I’ll leave you to answer that question yourself and instead conclude with the comment that I’m amazed this clip hasn’t gone viral. After all, Leno’s making headlines right now anyway.

Leno’s making headlines … Headlines … Get it?

There’s Nothing More Pathetic Than a Pennsylvania Bigot in 2013

Published: mic (March 23, 2013)The Express Times (March 23, 2013)

From neo-Nazis and the Ku Klux Klan to the Nation of Islam and the Black Panthers, there is nothing more inherently pathetic than a bigot in the commonwealth of Pennsylvania.

This isn’t to say that bigots aren’t a pitiful sight as a general rule. As the philosopher Eric Hoffer noted in his classic monograph on mass movements and fanatical ideologies The True Believe, “The less justified a man is in claiming excellence for his own self, the more ready he is to claim all excellence for his nation, his religion, his race, or his holy cause.” Although this insight was meant to apply to all forms of political zealotry, it had special relevance for those based on hate. “Passionate hatred can give meaning and purpose to an empty life,” he explained later in his book. “Thus people haunted by the purposelessness of their lives try to find a new content not only by dedicating themselves to a holy cause but also by nursing a fanatical grievance.”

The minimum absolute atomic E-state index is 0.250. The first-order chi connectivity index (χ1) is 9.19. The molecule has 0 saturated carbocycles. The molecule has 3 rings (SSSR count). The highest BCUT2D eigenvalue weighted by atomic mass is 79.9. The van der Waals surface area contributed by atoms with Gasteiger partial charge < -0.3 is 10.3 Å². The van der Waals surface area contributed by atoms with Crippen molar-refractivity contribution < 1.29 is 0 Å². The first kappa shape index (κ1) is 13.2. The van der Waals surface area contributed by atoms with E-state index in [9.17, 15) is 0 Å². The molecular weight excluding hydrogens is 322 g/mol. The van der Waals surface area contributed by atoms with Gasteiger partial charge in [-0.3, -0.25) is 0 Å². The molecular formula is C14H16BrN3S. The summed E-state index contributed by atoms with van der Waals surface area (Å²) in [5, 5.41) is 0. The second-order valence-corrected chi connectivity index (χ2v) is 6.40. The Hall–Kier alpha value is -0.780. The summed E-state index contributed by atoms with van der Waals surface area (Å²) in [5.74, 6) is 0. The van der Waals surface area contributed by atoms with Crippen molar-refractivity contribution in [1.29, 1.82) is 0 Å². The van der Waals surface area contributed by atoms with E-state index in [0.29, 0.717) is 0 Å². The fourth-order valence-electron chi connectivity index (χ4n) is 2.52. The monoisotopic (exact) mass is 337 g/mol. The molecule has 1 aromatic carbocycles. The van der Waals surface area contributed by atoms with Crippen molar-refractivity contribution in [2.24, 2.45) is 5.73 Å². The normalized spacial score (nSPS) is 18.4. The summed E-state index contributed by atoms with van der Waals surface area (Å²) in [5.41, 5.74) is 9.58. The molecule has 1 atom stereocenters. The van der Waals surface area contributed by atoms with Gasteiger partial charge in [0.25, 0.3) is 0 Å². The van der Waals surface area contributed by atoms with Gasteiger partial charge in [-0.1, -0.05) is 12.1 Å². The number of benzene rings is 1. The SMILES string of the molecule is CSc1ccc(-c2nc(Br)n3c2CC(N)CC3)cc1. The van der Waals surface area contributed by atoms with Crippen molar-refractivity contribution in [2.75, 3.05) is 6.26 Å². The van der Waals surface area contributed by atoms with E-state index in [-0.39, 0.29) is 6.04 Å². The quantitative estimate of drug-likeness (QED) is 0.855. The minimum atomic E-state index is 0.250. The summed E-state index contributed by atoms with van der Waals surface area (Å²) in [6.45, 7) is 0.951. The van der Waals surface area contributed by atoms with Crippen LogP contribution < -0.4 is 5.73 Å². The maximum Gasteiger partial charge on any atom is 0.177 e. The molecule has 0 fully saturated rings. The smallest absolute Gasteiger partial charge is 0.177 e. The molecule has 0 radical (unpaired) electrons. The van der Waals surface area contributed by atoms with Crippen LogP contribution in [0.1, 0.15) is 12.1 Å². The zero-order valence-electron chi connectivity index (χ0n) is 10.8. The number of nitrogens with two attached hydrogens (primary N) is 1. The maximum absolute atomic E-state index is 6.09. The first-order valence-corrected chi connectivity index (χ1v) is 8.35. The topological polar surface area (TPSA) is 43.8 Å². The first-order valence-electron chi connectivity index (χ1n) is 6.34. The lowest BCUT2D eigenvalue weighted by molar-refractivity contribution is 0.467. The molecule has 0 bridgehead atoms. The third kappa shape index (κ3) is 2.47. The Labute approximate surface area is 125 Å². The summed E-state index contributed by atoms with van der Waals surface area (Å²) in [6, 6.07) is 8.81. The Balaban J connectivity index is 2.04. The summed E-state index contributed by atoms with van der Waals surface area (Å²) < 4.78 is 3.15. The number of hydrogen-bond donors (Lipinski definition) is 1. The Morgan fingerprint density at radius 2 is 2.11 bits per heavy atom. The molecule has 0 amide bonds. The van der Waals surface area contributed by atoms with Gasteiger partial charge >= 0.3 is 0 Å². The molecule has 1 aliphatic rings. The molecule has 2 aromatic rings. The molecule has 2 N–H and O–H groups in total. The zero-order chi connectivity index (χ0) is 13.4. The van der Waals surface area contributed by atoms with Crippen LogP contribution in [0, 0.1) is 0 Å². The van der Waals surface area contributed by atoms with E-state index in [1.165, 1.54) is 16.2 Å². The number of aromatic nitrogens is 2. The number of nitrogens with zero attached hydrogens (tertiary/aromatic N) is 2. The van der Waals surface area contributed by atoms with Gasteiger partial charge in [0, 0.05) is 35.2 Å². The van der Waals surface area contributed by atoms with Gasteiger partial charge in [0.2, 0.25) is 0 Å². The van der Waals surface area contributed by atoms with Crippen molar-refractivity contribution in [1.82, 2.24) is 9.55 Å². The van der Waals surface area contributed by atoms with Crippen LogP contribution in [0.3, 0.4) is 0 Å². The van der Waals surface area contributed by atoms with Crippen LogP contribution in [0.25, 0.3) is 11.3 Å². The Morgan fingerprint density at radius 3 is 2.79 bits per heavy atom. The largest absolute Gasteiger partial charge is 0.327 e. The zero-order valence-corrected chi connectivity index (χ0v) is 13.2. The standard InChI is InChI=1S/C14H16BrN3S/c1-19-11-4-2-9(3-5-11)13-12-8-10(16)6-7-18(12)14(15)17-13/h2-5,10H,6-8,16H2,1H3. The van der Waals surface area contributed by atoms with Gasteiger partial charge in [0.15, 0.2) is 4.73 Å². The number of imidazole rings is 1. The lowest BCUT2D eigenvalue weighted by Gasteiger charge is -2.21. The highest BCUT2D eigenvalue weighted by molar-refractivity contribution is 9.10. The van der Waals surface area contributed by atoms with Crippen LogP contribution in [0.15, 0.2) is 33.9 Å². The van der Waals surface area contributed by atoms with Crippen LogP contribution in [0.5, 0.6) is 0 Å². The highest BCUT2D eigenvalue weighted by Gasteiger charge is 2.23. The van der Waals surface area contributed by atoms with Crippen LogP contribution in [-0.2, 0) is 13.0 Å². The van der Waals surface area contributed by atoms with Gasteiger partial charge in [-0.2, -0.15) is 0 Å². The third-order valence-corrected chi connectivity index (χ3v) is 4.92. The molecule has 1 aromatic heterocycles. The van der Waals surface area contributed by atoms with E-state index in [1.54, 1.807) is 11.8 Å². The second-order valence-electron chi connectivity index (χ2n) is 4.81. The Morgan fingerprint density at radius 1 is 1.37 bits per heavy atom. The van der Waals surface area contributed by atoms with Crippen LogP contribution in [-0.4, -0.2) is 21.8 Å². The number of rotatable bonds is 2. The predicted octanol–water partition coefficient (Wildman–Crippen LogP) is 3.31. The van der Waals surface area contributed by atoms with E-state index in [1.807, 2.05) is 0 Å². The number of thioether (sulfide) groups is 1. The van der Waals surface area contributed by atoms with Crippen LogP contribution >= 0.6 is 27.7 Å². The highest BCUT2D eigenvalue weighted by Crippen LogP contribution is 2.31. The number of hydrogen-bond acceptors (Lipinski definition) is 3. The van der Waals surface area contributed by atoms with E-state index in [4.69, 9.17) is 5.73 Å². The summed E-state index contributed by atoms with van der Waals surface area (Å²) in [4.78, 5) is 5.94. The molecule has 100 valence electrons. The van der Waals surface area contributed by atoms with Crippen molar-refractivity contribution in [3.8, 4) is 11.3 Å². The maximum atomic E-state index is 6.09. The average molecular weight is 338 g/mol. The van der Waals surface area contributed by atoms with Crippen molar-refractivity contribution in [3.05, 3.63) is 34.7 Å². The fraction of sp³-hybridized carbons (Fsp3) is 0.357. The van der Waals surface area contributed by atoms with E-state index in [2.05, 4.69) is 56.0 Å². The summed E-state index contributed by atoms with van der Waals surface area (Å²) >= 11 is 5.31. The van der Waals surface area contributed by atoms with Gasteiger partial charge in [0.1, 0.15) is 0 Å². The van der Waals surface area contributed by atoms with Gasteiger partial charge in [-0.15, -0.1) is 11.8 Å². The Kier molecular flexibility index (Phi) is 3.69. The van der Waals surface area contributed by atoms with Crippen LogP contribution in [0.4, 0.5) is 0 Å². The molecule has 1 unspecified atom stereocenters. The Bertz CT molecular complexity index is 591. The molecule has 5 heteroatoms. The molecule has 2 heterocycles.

Sadly, this tendency has been given a disturbing reality in my home state. According to a report released earlier in March by the Southern Poverty Law Center, which specializes in studying and monitoring hate groups in America, Pennsylvania is home to nearly three dozen organizations based around racial and/or religious intolerance.

Of these, more than three-quarters fall into one of two categories: white supremacists such as neo-Nazis (including the Creativity Alliance in Philadelphia and branches of the National Socialist Movement throughout the Lehigh Valley and East Pennsylvania), the Ku Klux Klan (including chapters in Export, Honesdale and York), skinheads (including The Hated in Philadelphia, the Keystone State Racist Skinheads in Philadelphia and Harrisburg, and Volksfront in Pittsburgh), and white nationalists (including the Council of Conservative Citizens in Revere and the European American Action Coalition in Pittston); and black separatists, including the Israelite Church of God in Jesus Christ (branches in Allentown, Coatesville, Norristown, Philadelphia and Pittsburgh), the Nation of Islam (branches in Chester, Harrisburg, Philadelphia and Pittsburgh), and the New Black Panther Party (in Philadelphia).